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The Best Blenders — for your buck

Versatile, high-powered blenders are becoming a new kitchen staple



A quick glance at Pinterest reveals many innovative recipes using blenders: kale smoothies, gazpacho, vegan cashew cream sauce. No longer limited to the occasional frozen margarita, high-powered blenders have become everyday cooking staples.

  The Vitamix is a multipurpose appliance with a 2.0 horsepower motor (the same type of motor used in lawnmowers). Though it's technically strong enough to pulverize a rake's wooden handle, the blender is designed for heating, chopping, pulverizing, pulsing and self-cleaning. It can make juices, milks, nut butters, dips, soups, frozen desserts, dressings, batters, flours, purees and dough. The engineering of the motor and blade allows the machine to grind coffee beans, pulverize peanuts into peanut butter and reduce dry whole grains to flours. The blade's friction can heat ingredients to make piping hot soups and beverages.

  There are three series of Vitamix blenders: personal, classic and next generation, which have different accessories. Differentiators include the base and container sizes, batch capacity, program settings, portability and color options.

  A spokeswoman for Vitamix recommends the S30 model for people who eat meals on the go. The S30 comes with a container that turns into a travel cup. Feeding a large family may require the Professional Series 750, which offers a larger capacity and five pre-programmed settings.

  Vitamix blenders range from $399 to $636, and the company sells reconditioned machines that cost less. The reconditioned machines have been returned from customers or used in demonstrations. Vitamix sterilizes the blade, inspects the motor, gives the blender a new container and repackages it for sale. Reconditioned blenders have a five-year warranty while new machines have a seven-year warranty. Vitamix blenders are sold at Williams-Sonoma (Lakeside Shopping Center, 3301 Veterans Memorial Blvd., Metairie, 504-828-3769; www.williams-sonoma.com).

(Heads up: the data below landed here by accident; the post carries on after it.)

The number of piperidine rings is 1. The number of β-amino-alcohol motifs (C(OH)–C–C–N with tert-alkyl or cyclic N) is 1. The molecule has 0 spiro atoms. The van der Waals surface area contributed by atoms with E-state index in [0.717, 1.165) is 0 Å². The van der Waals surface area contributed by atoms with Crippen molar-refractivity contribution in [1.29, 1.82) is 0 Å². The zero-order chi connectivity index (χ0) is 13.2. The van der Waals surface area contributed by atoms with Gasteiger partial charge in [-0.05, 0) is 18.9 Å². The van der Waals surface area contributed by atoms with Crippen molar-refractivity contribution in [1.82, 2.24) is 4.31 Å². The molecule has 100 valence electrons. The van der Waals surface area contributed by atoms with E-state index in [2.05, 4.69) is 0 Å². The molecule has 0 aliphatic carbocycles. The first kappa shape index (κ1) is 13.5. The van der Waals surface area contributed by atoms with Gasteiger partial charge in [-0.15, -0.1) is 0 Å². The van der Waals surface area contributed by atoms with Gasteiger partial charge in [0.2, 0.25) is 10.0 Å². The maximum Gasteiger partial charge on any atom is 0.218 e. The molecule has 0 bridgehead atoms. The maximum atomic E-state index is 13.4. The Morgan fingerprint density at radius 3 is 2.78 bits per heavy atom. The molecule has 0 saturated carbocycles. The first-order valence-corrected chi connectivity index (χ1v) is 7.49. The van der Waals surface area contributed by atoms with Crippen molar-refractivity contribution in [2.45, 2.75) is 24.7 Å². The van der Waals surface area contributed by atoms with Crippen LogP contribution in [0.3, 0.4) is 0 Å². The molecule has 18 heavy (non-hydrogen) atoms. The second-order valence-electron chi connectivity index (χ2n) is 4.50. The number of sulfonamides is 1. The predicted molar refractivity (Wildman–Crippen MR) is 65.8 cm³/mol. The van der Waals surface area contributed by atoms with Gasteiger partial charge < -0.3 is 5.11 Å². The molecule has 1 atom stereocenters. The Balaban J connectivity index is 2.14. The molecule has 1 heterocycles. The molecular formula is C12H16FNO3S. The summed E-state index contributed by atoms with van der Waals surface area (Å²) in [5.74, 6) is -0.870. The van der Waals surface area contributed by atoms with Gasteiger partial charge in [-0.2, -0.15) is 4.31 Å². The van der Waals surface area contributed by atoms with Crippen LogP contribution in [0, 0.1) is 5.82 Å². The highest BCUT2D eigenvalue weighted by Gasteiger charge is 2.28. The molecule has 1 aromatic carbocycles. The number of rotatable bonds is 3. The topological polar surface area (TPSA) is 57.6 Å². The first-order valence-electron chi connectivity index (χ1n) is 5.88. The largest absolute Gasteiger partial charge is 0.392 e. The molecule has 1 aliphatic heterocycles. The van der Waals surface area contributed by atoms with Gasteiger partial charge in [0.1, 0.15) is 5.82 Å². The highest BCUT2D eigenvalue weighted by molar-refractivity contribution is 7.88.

Priced at $100, the Magic Bullet blender offers a lower-cost option. The cute, compact blender gets its name from its quick performance and cone-shaped container. Patti Constantin from Patti Constantin Designs in Catering (131 Nursery Ave., Metairie, 504-913-6866) uses her Magic Bullet to make a green smoothie every morning.

  The container's bullet design keeps food particles rotating to the center, where the blade is located. The batch size is best for serving one or two people. The Bullet is a good size for making a sauce but impractical for making a soup for four or more. Benefits of the Bullet are that it's quick (blending time is ten seconds or less) and affordable, though it does not have the pulverizing power of the Vitamix.

  Constantin is satisfied with her Magic Bullet, but she says she is not hard to please. "I'm a health nut; it doesn't bother me if my smoothie is not sweet or has kale chunks in it," she says, "I'll drink it anyway."

  The Magic Bullet is sold at Costco (3900 Dublin St., 504-484-5220; www.costco.com). Regardless of the model consumers choose, Constantin recommends they get creative with their blenders.

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